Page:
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Does TSCA Apply to Me? | How to Comply with TSCA | Section 5 Determinations | Section 13 Certification | Other TSCA Resources
Does TSCA Apply to Me?
The Toxic Substances Control Act (TSCA) applies to you, if you import
TSCA applies to both commercial chemicals and chemical wastes. It is important to ensure that you are in full compliance with all applicable TSCA regulations before you import chemicals/wastes into the U.S. Non-compliance with TSCA can result in detained shipments and/or denied entry as well as civil and/or criminal penalties.
Some chemicals are excluded from TSCA. The materials that are not subject to TSCA include:
There are specific definitions for each of the excluded items. If the material you are importing fits into one of these five categories, check the details of the regulations to be certain that it is exempt from TSCA.
How to Comply with TSCA.
There are various sections of TSCA that apply to importers:
Section 13 requires that importers to "certify" that their imported chemical substances or mixtures are either: (1) in compliance with TSCA Sections 5, 6 and 7 (see requirements below) at the time of import; or (2) not subject to TSCA. Section 13 certification is discussed later in this section in greater detail.
Section 5 requires importers of chemical substances to determine if the chemical substance, mixture, or article (containing a chemical substance or mixture) is a TSCA chemical substance or a "new chemical substance" prior to its importation for a nonexempt commercial purpose. Under Section 5 of TSCA, persons who intend to manufacture or import a "new chemical substance" into the United States must seek EPA approval by submitting a pre-manufacture notice (PMN) to EPA at least 90 days prior to importation to enable EPA to determine whether the new chemical may present an unreasonable risk to human health or the environment. Resources for determining if a material is a TSCA chemical substance are presented later in this section.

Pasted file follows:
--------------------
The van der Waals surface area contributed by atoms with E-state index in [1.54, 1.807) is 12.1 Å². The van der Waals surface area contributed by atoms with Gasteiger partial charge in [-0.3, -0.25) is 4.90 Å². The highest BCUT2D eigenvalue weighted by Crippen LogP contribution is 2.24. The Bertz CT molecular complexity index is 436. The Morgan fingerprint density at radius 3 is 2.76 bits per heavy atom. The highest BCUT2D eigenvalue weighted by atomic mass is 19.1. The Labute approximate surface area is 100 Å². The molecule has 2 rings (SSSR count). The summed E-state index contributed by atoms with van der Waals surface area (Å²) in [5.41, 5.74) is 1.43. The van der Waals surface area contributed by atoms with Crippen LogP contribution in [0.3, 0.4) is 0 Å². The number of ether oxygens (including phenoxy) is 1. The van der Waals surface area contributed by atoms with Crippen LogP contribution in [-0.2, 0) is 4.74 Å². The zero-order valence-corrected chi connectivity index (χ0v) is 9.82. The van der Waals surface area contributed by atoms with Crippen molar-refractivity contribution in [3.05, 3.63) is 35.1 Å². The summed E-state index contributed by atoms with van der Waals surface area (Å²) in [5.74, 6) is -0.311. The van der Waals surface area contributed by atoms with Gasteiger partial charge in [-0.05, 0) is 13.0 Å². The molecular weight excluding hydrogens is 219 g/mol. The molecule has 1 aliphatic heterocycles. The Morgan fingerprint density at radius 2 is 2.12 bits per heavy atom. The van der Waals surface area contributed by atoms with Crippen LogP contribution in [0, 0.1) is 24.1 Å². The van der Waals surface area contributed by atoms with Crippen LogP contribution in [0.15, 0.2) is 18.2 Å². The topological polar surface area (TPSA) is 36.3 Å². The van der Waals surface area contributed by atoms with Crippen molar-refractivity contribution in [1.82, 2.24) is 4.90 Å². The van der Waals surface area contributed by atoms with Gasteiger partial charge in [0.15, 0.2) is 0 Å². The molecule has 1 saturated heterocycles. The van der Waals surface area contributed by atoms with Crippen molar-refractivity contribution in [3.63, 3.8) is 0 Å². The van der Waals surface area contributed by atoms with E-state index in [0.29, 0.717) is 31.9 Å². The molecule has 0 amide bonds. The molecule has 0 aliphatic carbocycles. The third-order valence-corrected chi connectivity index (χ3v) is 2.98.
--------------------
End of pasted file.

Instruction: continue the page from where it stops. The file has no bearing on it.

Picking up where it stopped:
Section 6 authorizes EPA to take regulatory action to protect against unreasonable risk of injury to human health or the environment due to the manufacture (including importation), processing, distribution in commerce, use, or disposal of a chemical substance or mixture. For example, EPA has promulgated regulations under Section 6 of TSCA applicable to polychlorinated biphenyls (PCBs) and asbestos. The importation of PCBs, or articles containing PCBs, is banned under TSCA with a few minor exemptions. In addition, the importation of certain asbestos-containing products, such as flooring felt, commercial paper, corrugated paper, rollboard, and specialty paper is banned under TSCA.
Section 7 authorizes EPA to commence a judicial action for seizure of a chemical substance, mixture, or article, which EPA has determined is imminently hazardous, and/or for other relief against any person who manufactures (imports), processes, distributes in commerce, uses, or disposes of an imminently hazardous chemical substance or mixture or any article containing such a substance or mixture.
Section 8 of TSCA authorizes EPA to require importers and manufactures of TSCA- covered chemical substances and mixtures to keep certain records and report certain information to EPA. Even if you import a substance reportable under the IUR you may be exempt from the reporting requirements for that substance, questions relevant to whether you must report include: (1) Did you import 10,000 pounds (4,540 kilos) or more of a reportable substance at any site during the corporate fiscal year immediately preceding the reporting period? (2) Do you qualify as a small importer? You qualify if you meet one of the following tests. (1) Your total annual sales, combined with those of your parent company, domestic or foreign, do not exceed $40 million and your annual import volume does not exceed 100,000 pounds (45,400 kilos) of a reportable substance at any site. or (2) Your total annual sales, combined with those of your parent company, domestic or foreign, do not exceed $4 million, regardless of annual import volume. The small manufacturer exemption does not apply if the substance being produced is subject to a rule proposed or promulgated, or order under sections 4, 5 or 6 of the Act or is the subject of relief granted under a civil action under sections 5 or 7 of the Act. See "other Resources" at the end of this section for more information on the TSCA Inventory Rule.
Section 5 Determinations - Additional Details